120307Elvis.jpgSinger-songwriter Elvis Perkins has steadily cultivated a loyal following with his warm and thoughtful catalog of tunes. Subdued but soulful, and sometimes swinging, Perkins's debut album Ash Wednesday won critical raves for what Pitchfork called his "ability to merge instrumentation and lyricism to create a romantic's sense of atmosphere." Rolling Stone's review observed a somewhat sombre tone in the album and attributed it to Perkins's unique and rather traumatic family history: His father, actor Anthony Perkins, died of AIDS when Elvis was seventeen, and his mother was killed on one of the planes on September 11th, 2001. There are threads of sadness woven throughout the album, but they're balanced by a modest buoyancy that's more pronounced when Perkins takes the stage. He'll do so Friday night at Bowery Ballroom, joined by his band Dearland. (Tickets.)

Where are you now? In Burlington on the way to the club. We’ve just come down from playing in Montreal and Toronto.

What venue are you playing tonight? Higher Ground.

Have you played there before? Yes, once before opening for Clap Your Hands Say Yeah in the big room. Tonight we’re in the smaller room and I have no idea what the turnout’s going to be. My drummer Nick knows but he’s not telling me.

Do you find yourself playing differently depending on the audience turnout? Sometimes I can feel a little ridiculous playing in front of a sad amount of people but that’s my own trip. Ideally you bring your best to every situation, even to a rehearsal when there’s no one around. But, you know, it can be demoralizing for us when there are not a lot of people there. And I project onto the audience that they feel awkward about having chosen to come to a show that not a lot of other people have. And I feel like maybe they feel insecure about their choice or something, that it’s not supported by a bunch of other people. But then I’m sure there are those who are happy to have something to themselves, that they can feel like they’re in on the ground floor for.

Exactly. Now that you’re getting more popular are you hearing, “Oh, I used to be into Elvis Perkins before anyone and now that he’s becoming a big deal I miss the old days.” I heard some funny story; a friend of mine walked in on his friend strumming some of my songs on his guitar and my friend said, “Oh, you know Elvis Perkins” and the guy playing guitar responded with, “You don’t know anything – you don’t know as much Elvis Perkins as I do.” So I guess there’s some of that going around but I’m not privy to most of it.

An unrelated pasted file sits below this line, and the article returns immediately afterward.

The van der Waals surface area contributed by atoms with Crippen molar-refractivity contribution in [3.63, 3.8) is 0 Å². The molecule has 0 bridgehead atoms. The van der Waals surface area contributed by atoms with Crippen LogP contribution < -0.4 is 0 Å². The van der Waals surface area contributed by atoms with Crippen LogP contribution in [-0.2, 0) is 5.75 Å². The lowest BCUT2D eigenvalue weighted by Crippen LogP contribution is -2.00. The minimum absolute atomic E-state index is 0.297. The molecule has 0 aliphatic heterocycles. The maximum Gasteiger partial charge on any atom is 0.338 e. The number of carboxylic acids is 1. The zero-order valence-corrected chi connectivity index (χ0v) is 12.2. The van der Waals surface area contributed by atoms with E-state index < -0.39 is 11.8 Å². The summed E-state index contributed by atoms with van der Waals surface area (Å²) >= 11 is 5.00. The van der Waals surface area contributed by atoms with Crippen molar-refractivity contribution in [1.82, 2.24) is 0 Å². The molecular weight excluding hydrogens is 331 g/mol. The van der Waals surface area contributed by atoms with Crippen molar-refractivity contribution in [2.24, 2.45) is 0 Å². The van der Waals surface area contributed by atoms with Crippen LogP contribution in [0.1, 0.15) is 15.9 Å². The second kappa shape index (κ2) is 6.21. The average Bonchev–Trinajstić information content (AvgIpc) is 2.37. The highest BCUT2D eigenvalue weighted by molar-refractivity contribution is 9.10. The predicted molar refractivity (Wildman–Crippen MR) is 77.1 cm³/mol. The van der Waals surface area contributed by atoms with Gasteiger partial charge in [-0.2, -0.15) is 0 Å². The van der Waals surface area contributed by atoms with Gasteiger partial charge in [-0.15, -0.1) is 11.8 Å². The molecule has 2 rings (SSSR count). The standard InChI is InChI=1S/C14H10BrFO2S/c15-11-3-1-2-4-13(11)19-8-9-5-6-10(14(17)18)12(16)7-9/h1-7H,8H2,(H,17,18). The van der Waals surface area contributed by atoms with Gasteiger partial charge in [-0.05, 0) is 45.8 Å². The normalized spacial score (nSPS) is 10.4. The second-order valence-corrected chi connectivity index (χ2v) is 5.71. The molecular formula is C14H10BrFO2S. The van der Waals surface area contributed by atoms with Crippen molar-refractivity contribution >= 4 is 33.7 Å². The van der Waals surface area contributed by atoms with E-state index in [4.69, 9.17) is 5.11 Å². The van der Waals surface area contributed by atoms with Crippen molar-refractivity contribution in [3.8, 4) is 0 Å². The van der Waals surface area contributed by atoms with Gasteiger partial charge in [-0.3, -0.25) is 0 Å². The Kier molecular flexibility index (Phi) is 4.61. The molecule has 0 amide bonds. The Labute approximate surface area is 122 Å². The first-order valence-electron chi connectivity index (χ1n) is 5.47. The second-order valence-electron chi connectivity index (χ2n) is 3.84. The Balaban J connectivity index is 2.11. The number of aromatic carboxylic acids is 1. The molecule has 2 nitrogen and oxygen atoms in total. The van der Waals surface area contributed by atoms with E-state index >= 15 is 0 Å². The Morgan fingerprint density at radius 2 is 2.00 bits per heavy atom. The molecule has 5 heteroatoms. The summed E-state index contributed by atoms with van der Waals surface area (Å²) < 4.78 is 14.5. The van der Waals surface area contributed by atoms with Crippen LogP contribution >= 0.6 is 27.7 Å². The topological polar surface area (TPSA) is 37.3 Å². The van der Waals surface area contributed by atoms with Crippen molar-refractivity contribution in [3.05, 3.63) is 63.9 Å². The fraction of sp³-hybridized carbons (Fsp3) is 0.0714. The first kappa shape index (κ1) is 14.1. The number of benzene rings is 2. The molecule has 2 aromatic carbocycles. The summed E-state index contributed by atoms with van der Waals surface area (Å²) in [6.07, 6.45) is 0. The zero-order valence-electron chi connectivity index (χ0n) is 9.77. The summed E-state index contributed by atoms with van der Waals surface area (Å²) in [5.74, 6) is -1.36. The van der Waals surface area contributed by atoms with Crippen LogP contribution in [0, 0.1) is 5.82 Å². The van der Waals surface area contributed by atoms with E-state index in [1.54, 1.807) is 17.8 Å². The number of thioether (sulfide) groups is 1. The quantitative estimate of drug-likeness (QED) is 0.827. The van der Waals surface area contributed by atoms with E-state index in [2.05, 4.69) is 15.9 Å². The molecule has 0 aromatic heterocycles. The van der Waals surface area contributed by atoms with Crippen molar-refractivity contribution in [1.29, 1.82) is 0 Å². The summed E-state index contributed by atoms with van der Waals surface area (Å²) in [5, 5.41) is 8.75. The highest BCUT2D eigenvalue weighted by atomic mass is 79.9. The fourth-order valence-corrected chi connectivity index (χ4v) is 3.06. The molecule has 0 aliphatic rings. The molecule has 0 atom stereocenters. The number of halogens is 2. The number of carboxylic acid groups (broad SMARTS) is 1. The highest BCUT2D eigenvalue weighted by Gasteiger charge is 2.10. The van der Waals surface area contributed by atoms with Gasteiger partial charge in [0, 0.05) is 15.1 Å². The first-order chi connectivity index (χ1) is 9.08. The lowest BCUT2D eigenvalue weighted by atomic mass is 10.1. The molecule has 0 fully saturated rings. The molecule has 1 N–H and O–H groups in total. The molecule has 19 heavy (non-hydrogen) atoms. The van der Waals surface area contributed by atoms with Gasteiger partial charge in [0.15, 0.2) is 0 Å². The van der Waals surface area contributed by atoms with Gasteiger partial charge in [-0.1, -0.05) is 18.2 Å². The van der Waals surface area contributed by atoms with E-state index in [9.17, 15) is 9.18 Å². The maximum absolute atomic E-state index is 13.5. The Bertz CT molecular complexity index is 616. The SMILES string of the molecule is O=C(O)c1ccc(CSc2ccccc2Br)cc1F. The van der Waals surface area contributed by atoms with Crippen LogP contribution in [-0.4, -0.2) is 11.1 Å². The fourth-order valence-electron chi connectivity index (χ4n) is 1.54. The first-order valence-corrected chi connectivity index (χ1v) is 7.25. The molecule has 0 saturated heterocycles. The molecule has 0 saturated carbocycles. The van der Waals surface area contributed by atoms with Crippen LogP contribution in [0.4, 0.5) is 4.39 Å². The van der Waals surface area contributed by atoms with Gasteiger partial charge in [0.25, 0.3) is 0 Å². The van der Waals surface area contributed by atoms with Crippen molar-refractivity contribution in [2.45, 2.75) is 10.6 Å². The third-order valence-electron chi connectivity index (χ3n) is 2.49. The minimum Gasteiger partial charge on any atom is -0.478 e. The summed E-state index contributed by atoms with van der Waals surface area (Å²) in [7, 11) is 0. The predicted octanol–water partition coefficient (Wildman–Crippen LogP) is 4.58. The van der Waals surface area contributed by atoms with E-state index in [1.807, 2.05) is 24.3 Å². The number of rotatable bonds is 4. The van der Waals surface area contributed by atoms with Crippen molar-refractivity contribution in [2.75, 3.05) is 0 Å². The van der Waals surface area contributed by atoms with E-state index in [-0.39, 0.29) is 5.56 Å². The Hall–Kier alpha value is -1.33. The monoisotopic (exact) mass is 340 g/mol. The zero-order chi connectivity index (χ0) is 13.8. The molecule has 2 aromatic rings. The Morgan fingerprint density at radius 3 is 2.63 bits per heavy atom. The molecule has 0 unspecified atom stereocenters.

Some musicians talk about being affected by the crowd energy in different ways depending on how the audience is reacting. Is that part of your experience when playing live? Oh yeah, sure. I may have too much of a sense of that for my own good; I can’t always be sure I’m interpreting the energy correctly and I think I’m more prone to go down the dark end of the street than the sunny one. So if there’s any doubt with me I’ll generally believe the audience is not there and that the music is not making sense and that creates a weird vibe for everybody.

Can you tell us about a show where that’s happened recently? Hm. A show where that’s happened recently. [Perkins confers with his other band members and laughs.] My bass player says that Brussels fucking sucked and Nick reminds me that I thought Birmingham in England was weird, and it was. That gig was in a small dingy club and there was no backstage; our backstage was set up right in the room with everyone. So the audience could witness our sad pita and hummus and oranges and stuff, which they shouldn’t have to see. I think there’s some sense that the audience wants to witness something superhuman and when they arrive and find Doritos that they can then imagine fueling the set, it just makes for a strange energy. Our humanity had sort of been revealed beforehand and it made for a sort of strange energy onstage.

Were you surprised by the great reception Ash Wednesday’s gotten? Yes and no. In some ways I think I was more psychologically prepared for failure or for the album to be ignored. But at the same time if you put the time and energy into making something you’ve got to believe there’s something worthwhile in there, you know? So it’s nice. I think it’s probably the better end of the spectrum from being ignored.

What significance does Ash Wednesday have in the context of the album and your life?